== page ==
Nov 7, 2007
A year before the Strugatsky brothers penned the novel that inspired S.T.A.L.K.E.R., they churned out the sixth installment of their “Noon Universe” series. Prisoners of Power was a subversive tale of totalitarianism and revolt set on a planet with an atmosphere so refractive the locals had to look straight up to see the horizon.
We’re telling you all this because you won’t learn it from playing the game allegedly based on the book. Galactic Assault: Prisoner of Power is a slick hex war game that wears its theme like a chimpanzee wears a top hat (reluctantly and unconvincingly). Besides the names of the factions, units and characters, there’s almost nothing here of the dark, distinctive, source material.
This is a disappointment, but it’s not catastrophic. Realising that one of the reasons their last turn-based SF creation (Massive Assault) didn’t win more fans was its lack of luck, Wargaming.net have wisely added a random element to combat calculations. Now when you order one of your dinky space tanks, space armoured cars or space howitzers to fire on a foe, you don’t know exactly how many points of damage will be dealt. Instead of trying to think 20 moves ahead like some chess grandmaster, you’re encouraged to play more instinctively.
In many ways GA: PoP is just a friendly WWII war game in fetching fancy-dress. Whether you’re fighting your way through the tough, carefully crafted campaign (there are single scenarios and skirmishes too) that takes you across forest, steppe and magma wastelands, tactics tend to revolve around familiar ’40s factors like LOS, cover and morale. Dig in that infantry platoon in that mountain pass and they should hold up enemy armour long enough for your engineers to build a pontoon bridge across the river. Wait until nightfall to push those APCs across that plain and they’ll likely slip through undetected.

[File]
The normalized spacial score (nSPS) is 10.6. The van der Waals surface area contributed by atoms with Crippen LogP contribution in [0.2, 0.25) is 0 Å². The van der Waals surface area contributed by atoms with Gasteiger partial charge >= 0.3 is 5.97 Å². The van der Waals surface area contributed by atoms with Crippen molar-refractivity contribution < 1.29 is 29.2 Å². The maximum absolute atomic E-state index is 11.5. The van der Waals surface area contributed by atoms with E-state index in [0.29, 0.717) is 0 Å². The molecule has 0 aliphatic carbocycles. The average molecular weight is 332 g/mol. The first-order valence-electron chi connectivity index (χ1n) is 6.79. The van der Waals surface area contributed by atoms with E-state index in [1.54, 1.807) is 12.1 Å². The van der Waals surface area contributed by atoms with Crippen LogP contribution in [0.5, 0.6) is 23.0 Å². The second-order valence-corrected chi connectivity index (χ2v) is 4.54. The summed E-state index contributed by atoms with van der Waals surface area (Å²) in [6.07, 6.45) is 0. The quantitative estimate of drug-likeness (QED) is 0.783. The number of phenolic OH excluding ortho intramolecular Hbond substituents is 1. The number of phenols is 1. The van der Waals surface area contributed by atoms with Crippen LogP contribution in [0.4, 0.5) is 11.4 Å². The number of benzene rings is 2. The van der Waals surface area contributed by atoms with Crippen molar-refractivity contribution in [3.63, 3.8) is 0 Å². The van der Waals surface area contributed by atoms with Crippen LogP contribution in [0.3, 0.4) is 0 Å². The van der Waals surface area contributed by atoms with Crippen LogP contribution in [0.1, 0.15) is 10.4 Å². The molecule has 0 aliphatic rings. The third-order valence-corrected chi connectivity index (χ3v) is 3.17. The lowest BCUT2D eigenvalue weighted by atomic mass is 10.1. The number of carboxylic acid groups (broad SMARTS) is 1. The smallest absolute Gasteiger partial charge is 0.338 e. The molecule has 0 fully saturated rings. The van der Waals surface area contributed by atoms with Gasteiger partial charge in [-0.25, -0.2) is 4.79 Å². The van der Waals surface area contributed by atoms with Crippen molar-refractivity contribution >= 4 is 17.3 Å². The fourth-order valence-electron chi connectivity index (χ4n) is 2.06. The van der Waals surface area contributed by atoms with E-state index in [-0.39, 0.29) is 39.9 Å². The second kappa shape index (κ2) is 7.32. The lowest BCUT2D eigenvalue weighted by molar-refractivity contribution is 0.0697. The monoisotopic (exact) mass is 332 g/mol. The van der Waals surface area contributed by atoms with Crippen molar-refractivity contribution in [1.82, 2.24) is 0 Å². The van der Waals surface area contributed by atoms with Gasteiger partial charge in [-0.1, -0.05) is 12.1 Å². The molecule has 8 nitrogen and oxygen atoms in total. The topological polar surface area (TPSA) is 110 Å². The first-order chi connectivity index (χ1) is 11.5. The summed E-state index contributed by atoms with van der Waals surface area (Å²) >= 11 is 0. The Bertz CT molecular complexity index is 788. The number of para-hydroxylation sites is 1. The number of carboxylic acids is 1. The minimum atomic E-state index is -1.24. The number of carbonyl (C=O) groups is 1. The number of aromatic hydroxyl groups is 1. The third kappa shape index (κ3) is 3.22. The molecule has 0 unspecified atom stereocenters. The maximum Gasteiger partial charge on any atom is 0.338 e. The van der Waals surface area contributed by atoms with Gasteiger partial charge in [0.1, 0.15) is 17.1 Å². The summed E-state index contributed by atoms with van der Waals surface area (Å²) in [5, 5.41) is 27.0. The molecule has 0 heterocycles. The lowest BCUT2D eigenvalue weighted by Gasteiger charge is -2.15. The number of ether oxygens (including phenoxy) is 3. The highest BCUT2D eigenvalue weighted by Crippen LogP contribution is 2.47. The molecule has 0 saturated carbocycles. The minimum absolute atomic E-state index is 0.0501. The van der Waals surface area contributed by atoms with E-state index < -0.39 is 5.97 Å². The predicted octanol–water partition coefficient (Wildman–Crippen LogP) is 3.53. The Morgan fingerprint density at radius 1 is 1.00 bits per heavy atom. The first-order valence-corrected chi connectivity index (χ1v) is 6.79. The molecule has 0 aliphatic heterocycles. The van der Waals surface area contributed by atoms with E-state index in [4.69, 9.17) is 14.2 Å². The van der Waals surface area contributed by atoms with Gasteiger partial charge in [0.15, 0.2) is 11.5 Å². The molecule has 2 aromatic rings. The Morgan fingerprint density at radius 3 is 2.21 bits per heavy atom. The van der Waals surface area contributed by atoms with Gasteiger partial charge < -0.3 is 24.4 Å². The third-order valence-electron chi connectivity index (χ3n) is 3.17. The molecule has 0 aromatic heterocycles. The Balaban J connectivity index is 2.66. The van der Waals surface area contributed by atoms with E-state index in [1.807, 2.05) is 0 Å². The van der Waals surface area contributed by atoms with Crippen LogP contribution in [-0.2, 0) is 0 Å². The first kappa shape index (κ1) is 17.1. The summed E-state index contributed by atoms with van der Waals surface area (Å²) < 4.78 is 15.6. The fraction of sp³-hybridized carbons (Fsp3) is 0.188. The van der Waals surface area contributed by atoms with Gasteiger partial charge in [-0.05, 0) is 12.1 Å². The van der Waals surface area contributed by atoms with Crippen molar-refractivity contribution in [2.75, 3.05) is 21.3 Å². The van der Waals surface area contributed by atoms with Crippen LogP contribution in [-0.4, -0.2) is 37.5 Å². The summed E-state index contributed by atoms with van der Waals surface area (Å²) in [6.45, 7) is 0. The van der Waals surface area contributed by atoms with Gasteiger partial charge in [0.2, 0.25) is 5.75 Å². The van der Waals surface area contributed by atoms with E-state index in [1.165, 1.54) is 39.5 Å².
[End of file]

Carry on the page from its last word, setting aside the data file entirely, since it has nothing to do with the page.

Why did the devs bother with a futuristic setting if they weren’t going to give us Death Orbs, Robo-locusts and Agro Gas? A dash of the outlandish would certainly have made it easier to overlook the few, probably patchable shortcomings.
If we could have turned forests to charcoal and rivers to steam with our Salamander MkVs, or sown confusion in enemy ranks with our gambolling Surrender Monkeys, then the fact that there’s no undo key, no icon showing whether a unit has moved or fired and no way to stop your opponent (AI or human) from using routed forces as roadblocks or scouts would have mattered much less.